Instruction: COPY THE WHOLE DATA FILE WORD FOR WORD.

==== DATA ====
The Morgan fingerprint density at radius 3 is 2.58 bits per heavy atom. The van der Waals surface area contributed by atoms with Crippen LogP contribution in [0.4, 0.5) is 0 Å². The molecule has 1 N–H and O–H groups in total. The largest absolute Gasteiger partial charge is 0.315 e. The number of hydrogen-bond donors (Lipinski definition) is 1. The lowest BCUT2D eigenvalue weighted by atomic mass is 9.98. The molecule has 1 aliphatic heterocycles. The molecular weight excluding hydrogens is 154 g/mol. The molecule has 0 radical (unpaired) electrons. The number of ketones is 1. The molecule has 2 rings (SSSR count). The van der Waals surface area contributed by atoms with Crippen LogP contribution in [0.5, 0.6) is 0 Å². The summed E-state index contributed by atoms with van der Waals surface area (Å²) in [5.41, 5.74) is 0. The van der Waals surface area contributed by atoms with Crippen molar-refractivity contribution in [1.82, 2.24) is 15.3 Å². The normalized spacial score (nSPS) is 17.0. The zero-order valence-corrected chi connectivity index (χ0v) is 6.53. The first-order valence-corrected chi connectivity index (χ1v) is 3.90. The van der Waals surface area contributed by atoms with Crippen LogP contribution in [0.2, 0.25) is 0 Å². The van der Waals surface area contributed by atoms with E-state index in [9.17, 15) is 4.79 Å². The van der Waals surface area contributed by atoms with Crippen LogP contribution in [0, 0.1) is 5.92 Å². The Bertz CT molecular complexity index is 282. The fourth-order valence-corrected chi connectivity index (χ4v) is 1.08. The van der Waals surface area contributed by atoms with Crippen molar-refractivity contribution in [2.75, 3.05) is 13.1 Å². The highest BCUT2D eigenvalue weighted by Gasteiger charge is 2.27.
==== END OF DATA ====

The Morgan fingerprint density at radius 3 is 2.58 bits per heavy atom. The van der Waals surface area contributed by atoms with Crippen LogP contribution in [0.4, 0.5) is 0 Å². The molecule has 1 N–H and O–H groups in total. The largest absolute Gasteiger partial charge is 0.315 e. The number of hydrogen-bond donors (Lipinski definition) is 1. The lowest BCUT2D eigenvalue weighted by atomic mass is 9.98. The molecule has 1 aliphatic heterocycles. The molecular weight excluding hydrogens is 154 g/mol. The molecule has 0 radical (unpaired) electrons. The number of ketones is 1. The molecule has 2 rings (SSSR count). The van der Waals surface area contributed by atoms with Crippen LogP contribution in [0.5, 0.6) is 0 Å². The summed E-state index contributed by atoms with van der Waals surface area (Å²) in [5.41, 5.74) is 0. The van der Waals surface area contributed by atoms with Crippen molar-refractivity contribution in [1.82, 2.24) is 15.3 Å². The normalized spacial score (nSPS) is 17.0. The zero-order valence-corrected chi connectivity index (χ0v) is 6.53. The first-order valence-corrected chi connectivity index (χ1v) is 3.90. The van der Waals surface area contributed by atoms with Crippen LogP contribution in [0.2, 0.25) is 0 Å². The van der Waals surface area contributed by atoms with E-state index in [9.17, 15) is 4.79 Å². The van der Waals surface area contributed by atoms with Crippen LogP contribution in [0, 0.1) is 5.92 Å². The Bertz CT molecular complexity index is 282. The fourth-order valence-corrected chi connectivity index (χ4v) is 1.08. The van der Waals surface area contributed by atoms with Crippen molar-refractivity contribution in [2.75, 3.05) is 13.1 Å². The highest BCUT2D eigenvalue weighted by Gasteiger charge is 2.27.